COMING UP: Banned books: Pushing back against the new ideology

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How would you know if you were being brainwashed? When something plainly false — contrary to common sense and right reason — is so constantly forced on you and you are not allowed to question it, it’s a good indication. This is the nature of ideology: imposing a position without truly establishing it or allowing it to be criticized. We have seen that something clearly opposed to the basics of scientific fact, such as the nature of sex as male and female, can be forced quickly upon American society through the influence of media and public education. And, perhaps not too surprisingly, even something as clear as 2+2=4 has been called into question by progressive educators, such as Dr. Rochelle Gutierrez, turning it into a sign of alleged oppression.  

In our time, dystopian novels have become reality. George Orwell best described the use of ideology in modern political regimes through doublethink, newspeak, and thoughtcrime. In Nineteen Eighty-Four, the main character, Winston Smith, is coerced to accept that 2+2=5, showing his allegiance to ideology over reality. Orwell speaks of the way ideology gains power over the mind: “The Party is not interested in the overt act: the thought is all we care about. We do not merely destroy our enemies, we change them.” This domination does not broker any opposition: “It is intolerable . . .  that an erroneous thought should exist anywhere in the world, however secret and powerless it may be.” If the truth can circulate freely, then ideology will fail.  

You might ask how the acceptance of ideology differs from accepting the mystery of faith, which requires our obedience to God. A key difference is that God’s revelation makes sense even while beyond reason. God does not shut down our thinking but wants us to ask questions and continue to come to know him and his creation throughout our lives. Faith cannot contradict reason because they both come from God, from his gifts of revelation and creation. You know you are facing ideology, however, when it refuses any discussion of contrary views. Catholics have been accused of hate for refusing to go along with the new ideology of human sexuality. This ideology claims to speak truly of the reality of human life, although it doesn’t add up, contradicting itself and the clear facts of science. The fight for the future focuses on speaking the truth. Without the ability to think, discuss, and read freely, it will be hard to respond to the ideological wave overwhelming us.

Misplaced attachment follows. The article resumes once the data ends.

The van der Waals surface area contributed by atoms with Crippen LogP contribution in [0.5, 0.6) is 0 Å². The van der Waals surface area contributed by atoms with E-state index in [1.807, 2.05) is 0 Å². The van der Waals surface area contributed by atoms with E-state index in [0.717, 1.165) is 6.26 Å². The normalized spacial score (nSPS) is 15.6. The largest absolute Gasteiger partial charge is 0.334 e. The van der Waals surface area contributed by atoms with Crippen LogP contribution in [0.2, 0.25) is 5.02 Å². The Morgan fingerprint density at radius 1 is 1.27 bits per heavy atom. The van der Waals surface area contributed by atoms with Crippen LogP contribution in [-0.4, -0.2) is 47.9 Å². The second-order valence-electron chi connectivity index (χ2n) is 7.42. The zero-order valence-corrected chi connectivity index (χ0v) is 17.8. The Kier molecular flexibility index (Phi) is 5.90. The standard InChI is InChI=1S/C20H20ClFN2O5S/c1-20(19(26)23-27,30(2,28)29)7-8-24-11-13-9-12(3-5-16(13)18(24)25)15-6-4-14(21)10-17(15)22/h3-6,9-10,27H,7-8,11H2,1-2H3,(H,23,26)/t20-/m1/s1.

Throughout the country, however, great books and humanities programs are being shut down for their emphasis on the Western tradition. Cornell West, an African American philosopher at Harvard, writing with Jeremy Tate, speaks of the spiritual tragedy of one American university closing down its classics department: “Yet today, one of America’s greatest Black institutions, Howard University, is diminishing the light of wisdom and truth that inspired [Frederick] Douglass, [Martin Luther] King and countless other freedom fighters. . . . Academia’s continual campaign to disregard or neglect the classics is a sign of spiritual decay, moral decline and a deep intellectual narrowness running amok in American culture.” For West and Tate, cancelling the Western canon shuts down the central conversation of the pursuit of wisdom that touches every culture.  

Canceling the pursuit of wisdom hits at the integrity of our culture itself, as Ray Bradbury’s Fahrenheit 451, another dystopian novel, focused on saving books from the fire set on wiping them out, explains: “If you don’t want a man unhappy politically, don’t give him two sides to a question to worry him; give him one. Better yet, give him none.” Books proved hostile in this all-too-real futuristic American society portrayed by Bradbury, undermining the state of contended distraction provided by an omnipresent virtual reality. The fight for truth necessarily entails the books we read and teach.